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The Central Council of Jews in Germany wants the government to begin a criminal investigation into Google and YouTube for airing neo-Nazi and Nazi videos they claim violate Germany's strict laws against inciting hatred toward minorities.
German leaders and citizens are struggling with their nation's image and how to eliminate hate groups after recent spate of brutal and high-profile attacks on minorities in the country. The most high-profile case involved a mob beating of eight Indians less than two weeks ago, when people in a crowd allegedly shouted "Foreigners Out!"
Tuesday, the European Union Agency for Fundamental Rights (FRA) published its "Report on Racism and Xenophobia in the Member States of the E.U.," which indicates a 14% increase in the amount of racist violence and crime in Germany from 2005 to 2006, when groups reported 18,142 such incidents.
The report chided Germany for being slow to implement the E.U. Racial Equality Directive, but praised other recent efforts to combat hate in Germany. The report cautioned that the increase in violent incidents could be attributed to better reporting. Either way, the recent incidents are front-page news in a nation still trying to improve its democracy and image nearly 75 years after Hitler took power.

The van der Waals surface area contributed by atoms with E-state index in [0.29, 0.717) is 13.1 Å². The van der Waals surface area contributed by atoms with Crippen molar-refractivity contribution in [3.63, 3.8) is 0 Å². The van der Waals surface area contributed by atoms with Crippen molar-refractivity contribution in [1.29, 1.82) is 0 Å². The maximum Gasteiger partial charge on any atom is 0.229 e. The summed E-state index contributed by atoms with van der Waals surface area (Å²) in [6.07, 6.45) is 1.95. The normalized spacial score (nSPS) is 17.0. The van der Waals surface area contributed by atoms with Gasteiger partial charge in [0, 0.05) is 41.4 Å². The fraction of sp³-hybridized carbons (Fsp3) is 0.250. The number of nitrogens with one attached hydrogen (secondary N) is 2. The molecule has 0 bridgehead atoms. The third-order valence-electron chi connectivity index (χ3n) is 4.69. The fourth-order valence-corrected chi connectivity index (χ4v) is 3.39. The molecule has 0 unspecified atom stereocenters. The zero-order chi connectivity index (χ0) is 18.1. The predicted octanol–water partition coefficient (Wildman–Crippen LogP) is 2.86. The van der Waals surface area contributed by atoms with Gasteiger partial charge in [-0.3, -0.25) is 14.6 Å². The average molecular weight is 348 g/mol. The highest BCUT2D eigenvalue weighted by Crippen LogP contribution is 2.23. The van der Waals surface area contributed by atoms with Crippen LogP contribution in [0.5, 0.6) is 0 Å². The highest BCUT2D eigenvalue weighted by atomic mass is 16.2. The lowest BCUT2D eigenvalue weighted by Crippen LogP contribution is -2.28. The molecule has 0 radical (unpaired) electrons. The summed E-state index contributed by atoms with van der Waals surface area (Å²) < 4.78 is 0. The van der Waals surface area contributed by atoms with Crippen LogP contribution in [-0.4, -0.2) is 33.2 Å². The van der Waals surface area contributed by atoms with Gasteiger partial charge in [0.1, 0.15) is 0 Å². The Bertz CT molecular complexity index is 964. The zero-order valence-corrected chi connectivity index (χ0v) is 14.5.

The country's newspapers are filled with reports of violence, editorials condemning leaders for not doing more to quell it, and feature packages reflecting on the problem.
Report Mainz aired a story this week featuring Salomon Korn, VP of the Central Council of Jews in Germany, who called for an investigation of YouTube for allegedly allowing the spread of anti-Semitic propaganda. They include World War II Nazi propaganda clips, as well as recent clips from neo-Nazi groups active in Germany.
German journalists said one of the YouTube-aired clips was viewed more than 400,000 times in eight months, despite pleas from several German groups to take it down.
Without dealing with the specific accusations, a YouTube spokesman said via e-mail: "We understand that these are real and sensitive matters and we respect the feelings and opinions of the people concerned. The Internet gives everyone the opportunity to speak and be heard. But by making it easier for people to express themselves the Web also raises cultural and political concerns in certain countries. That's why we make it easy for users to flag content they believe violates our terms and conditions -- and where it does, we remove it. And it's why we work with the relevant local legal authorities when it comes to content that may break local laws. We think this approach strikes the right balance between freedom of expression and respect for local law."
Solomon and Dieter Wiefelspuetz, a Social Democratic Party (SPD) member and speaker of German parliament, want federal prosecutors to open an inquiry for incitement to hatredEditor's Note: This story was updated at 3 p.m. to add YouTube's comments.